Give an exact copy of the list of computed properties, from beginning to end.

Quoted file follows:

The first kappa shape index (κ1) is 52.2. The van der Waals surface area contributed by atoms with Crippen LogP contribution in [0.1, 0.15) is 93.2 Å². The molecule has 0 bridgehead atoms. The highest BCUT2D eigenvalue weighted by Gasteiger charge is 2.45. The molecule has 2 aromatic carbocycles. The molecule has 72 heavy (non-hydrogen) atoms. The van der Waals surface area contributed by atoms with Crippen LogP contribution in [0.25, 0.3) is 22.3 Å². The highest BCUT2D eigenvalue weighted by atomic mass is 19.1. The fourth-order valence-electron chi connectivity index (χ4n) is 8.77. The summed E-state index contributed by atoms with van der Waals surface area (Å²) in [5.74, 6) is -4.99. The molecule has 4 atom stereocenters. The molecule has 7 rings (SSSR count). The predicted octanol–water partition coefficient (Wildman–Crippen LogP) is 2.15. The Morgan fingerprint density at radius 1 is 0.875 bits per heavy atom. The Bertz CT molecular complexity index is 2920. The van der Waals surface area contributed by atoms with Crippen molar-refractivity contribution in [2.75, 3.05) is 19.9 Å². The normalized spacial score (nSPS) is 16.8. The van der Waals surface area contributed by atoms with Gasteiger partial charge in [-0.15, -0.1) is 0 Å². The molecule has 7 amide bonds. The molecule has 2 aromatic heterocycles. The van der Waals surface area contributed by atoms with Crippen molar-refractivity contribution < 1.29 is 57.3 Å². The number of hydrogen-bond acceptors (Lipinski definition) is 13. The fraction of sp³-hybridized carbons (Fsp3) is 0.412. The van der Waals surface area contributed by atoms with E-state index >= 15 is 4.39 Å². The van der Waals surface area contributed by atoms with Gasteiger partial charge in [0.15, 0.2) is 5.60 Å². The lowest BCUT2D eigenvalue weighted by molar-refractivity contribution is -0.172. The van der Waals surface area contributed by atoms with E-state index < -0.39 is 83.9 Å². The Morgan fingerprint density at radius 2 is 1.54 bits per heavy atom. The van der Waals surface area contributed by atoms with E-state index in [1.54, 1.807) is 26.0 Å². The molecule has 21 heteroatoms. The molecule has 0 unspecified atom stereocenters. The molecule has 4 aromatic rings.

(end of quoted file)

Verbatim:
The first kappa shape index (κ1) is 52.2. The van der Waals surface area contributed by atoms with Crippen LogP contribution in [0.1, 0.15) is 93.2 Å². The molecule has 0 bridgehead atoms. The highest BCUT2D eigenvalue weighted by Gasteiger charge is 2.45. The molecule has 2 aromatic carbocycles. The molecule has 72 heavy (non-hydrogen) atoms. The van der Waals surface area contributed by atoms with Crippen LogP contribution in [0.25, 0.3) is 22.3 Å². The highest BCUT2D eigenvalue weighted by atomic mass is 19.1. The fourth-order valence-electron chi connectivity index (χ4n) is 8.77. The summed E-state index contributed by atoms with van der Waals surface area (Å²) in [5.74, 6) is -4.99. The molecule has 4 atom stereocenters. The molecule has 7 rings (SSSR count). The predicted octanol–water partition coefficient (Wildman–Crippen LogP) is 2.15. The Morgan fingerprint density at radius 1 is 0.875 bits per heavy atom. The Bertz CT molecular complexity index is 2920. The van der Waals surface area contributed by atoms with Crippen molar-refractivity contribution in [2.75, 3.05) is 19.9 Å². The normalized spacial score (nSPS) is 16.8. The van der Waals surface area contributed by atoms with Gasteiger partial charge in [-0.15, -0.1) is 0 Å². The molecule has 7 amide bonds. The molecule has 2 aromatic heterocycles. The van der Waals surface area contributed by atoms with Crippen molar-refractivity contribution < 1.29 is 57.3 Å². The number of hydrogen-bond acceptors (Lipinski definition) is 13. The fraction of sp³-hybridized carbons (Fsp3) is 0.412. The van der Waals surface area contributed by atoms with E-state index >= 15 is 4.39 Å². The van der Waals surface area contributed by atoms with Gasteiger partial charge in [0.15, 0.2) is 5.60 Å². The lowest BCUT2D eigenvalue weighted by molar-refractivity contribution is -0.172. The van der Waals surface area contributed by atoms with E-state index < -0.39 is 83.9 Å². The Morgan fingerprint density at radius 2 is 1.54 bits per heavy atom. The van der Waals surface area contributed by atoms with E-state index in [1.54, 1.807) is 26.0 Å². The molecule has 21 heteroatoms. The molecule has 0 unspecified atom stereocenters. The molecule has 4 aromatic rings.